Then there are individuals who have been caught up in incidents through no fault of their own and are finding it hard to shift the association. “I had a sad case recently where a lady’s mother had been murdered and the snippet on Google contained the daughter’s name and the word ‘murderer’,” says Wadsworth.
“People weren’t clicking through to see the story and her reputation was being damaged.”
Igniyte’s prices range from £1,000 to £10,000 a month depending on the size of the job and clients initially sign up for three to six months.
The company, which was launched in 2009 as a digital marketing agency, entered the online reputation management arena 18 months ago.
“A client who had a problem with their Google page one came to me and said, ‘how can we fix this?’ ” says Wadsworth.
He spent the next nine months working out how to fix the problem. “There was virtually no industry in the UK so I researched what was going on in America but it was difficult because it was all a bit black artsy.
“So we just tried loads of different things until something worked.”
Wadsworth realised he had found a gap in the UK market and changed Igniyte’s focus to online reputation management.
It now has 14 staff and a turnover of more than £1m.
In the future, Wadsworth, a married father of four, says the company will get involved in more legal challenges in partnership with law firms. Igniyte will also add monitoring to its list of services.
Bolton-born Wadsworth fell in love with the internet in its fledgling days. After graduating from Bradford University, he worked for the European Commission at an IT and telecoms consultancy. During that time he visited a friend who was at university in America.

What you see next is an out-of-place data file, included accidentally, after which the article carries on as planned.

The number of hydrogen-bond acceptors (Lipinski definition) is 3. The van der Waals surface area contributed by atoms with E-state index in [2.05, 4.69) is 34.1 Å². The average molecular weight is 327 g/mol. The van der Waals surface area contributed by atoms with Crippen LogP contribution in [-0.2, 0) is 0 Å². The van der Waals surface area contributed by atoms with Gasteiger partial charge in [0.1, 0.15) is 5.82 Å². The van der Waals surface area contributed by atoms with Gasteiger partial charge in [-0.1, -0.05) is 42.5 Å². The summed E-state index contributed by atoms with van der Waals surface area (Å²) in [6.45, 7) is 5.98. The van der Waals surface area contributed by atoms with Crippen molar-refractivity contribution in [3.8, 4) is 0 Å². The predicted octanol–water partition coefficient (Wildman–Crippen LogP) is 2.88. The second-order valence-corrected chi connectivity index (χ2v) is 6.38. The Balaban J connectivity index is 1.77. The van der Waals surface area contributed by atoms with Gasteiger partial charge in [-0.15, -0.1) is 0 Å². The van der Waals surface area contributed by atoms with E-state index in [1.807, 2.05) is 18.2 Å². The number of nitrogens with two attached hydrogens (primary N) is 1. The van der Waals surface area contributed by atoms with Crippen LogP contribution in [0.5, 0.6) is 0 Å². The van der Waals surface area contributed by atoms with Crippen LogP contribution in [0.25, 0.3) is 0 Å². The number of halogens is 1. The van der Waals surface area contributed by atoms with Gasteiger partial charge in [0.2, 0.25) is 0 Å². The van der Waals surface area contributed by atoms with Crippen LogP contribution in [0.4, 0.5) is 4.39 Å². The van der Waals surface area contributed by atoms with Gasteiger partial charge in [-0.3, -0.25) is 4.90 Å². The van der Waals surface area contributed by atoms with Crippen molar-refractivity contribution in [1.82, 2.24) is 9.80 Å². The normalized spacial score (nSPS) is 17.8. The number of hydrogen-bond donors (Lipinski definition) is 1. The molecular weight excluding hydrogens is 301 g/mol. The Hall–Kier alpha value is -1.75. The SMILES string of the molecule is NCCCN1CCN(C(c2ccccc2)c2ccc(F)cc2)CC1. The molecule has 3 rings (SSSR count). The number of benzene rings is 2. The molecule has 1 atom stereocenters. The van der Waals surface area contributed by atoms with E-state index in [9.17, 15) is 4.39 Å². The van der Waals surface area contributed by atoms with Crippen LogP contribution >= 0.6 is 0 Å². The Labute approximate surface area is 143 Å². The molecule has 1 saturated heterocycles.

“It was 1992 and being an obsessed Man City fan I said ‘how do I find out Man City’s results?’ He said ‘wait here’ and went and printed them off. I said ‘how on earth did you do that?’ and he said it was called the internet.”
Wadsworth adds: “It was a light bulb moment and it seemed blindingly obvious so I jumped ship and set up an internet company straight away.”
That company was internet design agency Brand New Media, which advised companies on how the emerging internet market would affect traditional businesses. By 2000, the Leeds-based company had grown to 40 staff with clients including Heinz, Procter and Gamble, and Tesco.
Wadsworth sold the business to French PLC Fi System but stayed at the company for another 18 months before leaving to set up a new agency called Swamp. Swamp went on to become one of the best known digital agencies in the UK and worked for clients including Umbro, La Redoute and Best Western Hotels.
In late 2006 Wadsworth sold swamp to Leeds-based Brahm (now Brass) and launched retail and office supply business The Retail Factory. He sold the firm and launched Igniyte.
So, I ask, is the plan to grow Igniyte and sell it as you’ve done with companies in the past? Even on paper, Wadsworth appears to be someone who gets bored quite easily.
“That’s a very good summary of me,” he laughs. “You’re right, potentially it could go down that route eventually.
“But we’ve only been doing this for nine months so that’s a long way down the line.”
Simon Wadsworth Factfile
Title: Managing director
Date of birth: March 22, 1964
Education: BSC Economics and MSC Computing at Bradford University
First job: Data analyst
Favourite holiday location: Samoens, France
Favourite film : Amadeus
Favourite song: Kashmir – Led Zepplin
Last book read: I’m Not Really Here, by Paul Lake
Car driven: Nissan Leaf
What is the thing you are most proud of? My kids